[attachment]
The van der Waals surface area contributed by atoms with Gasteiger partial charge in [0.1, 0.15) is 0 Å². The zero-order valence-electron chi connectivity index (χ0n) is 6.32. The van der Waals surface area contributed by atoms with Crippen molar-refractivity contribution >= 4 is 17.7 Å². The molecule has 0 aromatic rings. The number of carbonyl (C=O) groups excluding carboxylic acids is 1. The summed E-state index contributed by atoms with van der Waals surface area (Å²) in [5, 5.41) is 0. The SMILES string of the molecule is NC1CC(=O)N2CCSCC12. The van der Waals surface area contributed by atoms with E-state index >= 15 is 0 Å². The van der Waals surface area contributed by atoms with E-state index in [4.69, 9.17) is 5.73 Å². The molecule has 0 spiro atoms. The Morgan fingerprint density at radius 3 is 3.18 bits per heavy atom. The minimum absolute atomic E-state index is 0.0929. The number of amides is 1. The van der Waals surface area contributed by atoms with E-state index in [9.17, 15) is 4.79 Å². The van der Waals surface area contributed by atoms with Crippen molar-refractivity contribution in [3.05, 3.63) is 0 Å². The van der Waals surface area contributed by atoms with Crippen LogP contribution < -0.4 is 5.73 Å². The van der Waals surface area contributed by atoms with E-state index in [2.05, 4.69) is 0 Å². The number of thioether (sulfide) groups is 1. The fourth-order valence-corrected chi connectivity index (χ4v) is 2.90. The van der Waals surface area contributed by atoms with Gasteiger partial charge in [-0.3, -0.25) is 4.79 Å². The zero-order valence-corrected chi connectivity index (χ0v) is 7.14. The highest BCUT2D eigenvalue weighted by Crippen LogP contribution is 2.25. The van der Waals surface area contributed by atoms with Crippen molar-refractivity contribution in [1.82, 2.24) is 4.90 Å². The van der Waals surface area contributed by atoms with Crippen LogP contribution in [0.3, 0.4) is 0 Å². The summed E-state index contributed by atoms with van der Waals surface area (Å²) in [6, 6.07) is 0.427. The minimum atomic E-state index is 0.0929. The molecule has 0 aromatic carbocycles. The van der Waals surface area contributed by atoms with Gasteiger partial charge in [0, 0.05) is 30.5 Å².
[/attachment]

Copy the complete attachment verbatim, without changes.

The van der Waals surface area contributed by atoms with Gasteiger partial charge in [0.1, 0.15) is 0 Å². The zero-order valence-electron chi connectivity index (χ0n) is 6.32. The van der Waals surface area contributed by atoms with Crippen molar-refractivity contribution >= 4 is 17.7 Å². The molecule has 0 aromatic rings. The number of carbonyl (C=O) groups excluding carboxylic acids is 1. The summed E-state index contributed by atoms with van der Waals surface area (Å²) in [5, 5.41) is 0. The SMILES string of the molecule is NC1CC(=O)N2CCSCC12. The van der Waals surface area contributed by atoms with E-state index >= 15 is 0 Å². The van der Waals surface area contributed by atoms with E-state index in [4.69, 9.17) is 5.73 Å². The molecule has 0 spiro atoms. The Morgan fingerprint density at radius 3 is 3.18 bits per heavy atom. The minimum absolute atomic E-state index is 0.0929. The number of amides is 1. The van der Waals surface area contributed by atoms with E-state index in [9.17, 15) is 4.79 Å². The van der Waals surface area contributed by atoms with Crippen molar-refractivity contribution in [3.05, 3.63) is 0 Å². The van der Waals surface area contributed by atoms with Crippen LogP contribution < -0.4 is 5.73 Å². The van der Waals surface area contributed by atoms with E-state index in [2.05, 4.69) is 0 Å². The number of thioether (sulfide) groups is 1. The fourth-order valence-corrected chi connectivity index (χ4v) is 2.90. The van der Waals surface area contributed by atoms with Gasteiger partial charge in [-0.3, -0.25) is 4.79 Å². The zero-order valence-corrected chi connectivity index (χ0v) is 7.14. The highest BCUT2D eigenvalue weighted by Crippen LogP contribution is 2.25. The van der Waals surface area contributed by atoms with Crippen molar-refractivity contribution in [1.82, 2.24) is 4.90 Å². The van der Waals surface area contributed by atoms with Crippen LogP contribution in [0.3, 0.4) is 0 Å². The summed E-state index contributed by atoms with van der Waals surface area (Å²) in [6, 6.07) is 0.427. The minimum atomic E-state index is 0.0929. The molecule has 0 aromatic carbocycles. The van der Waals surface area contributed by atoms with Gasteiger partial charge in [0, 0.05) is 30.5 Å².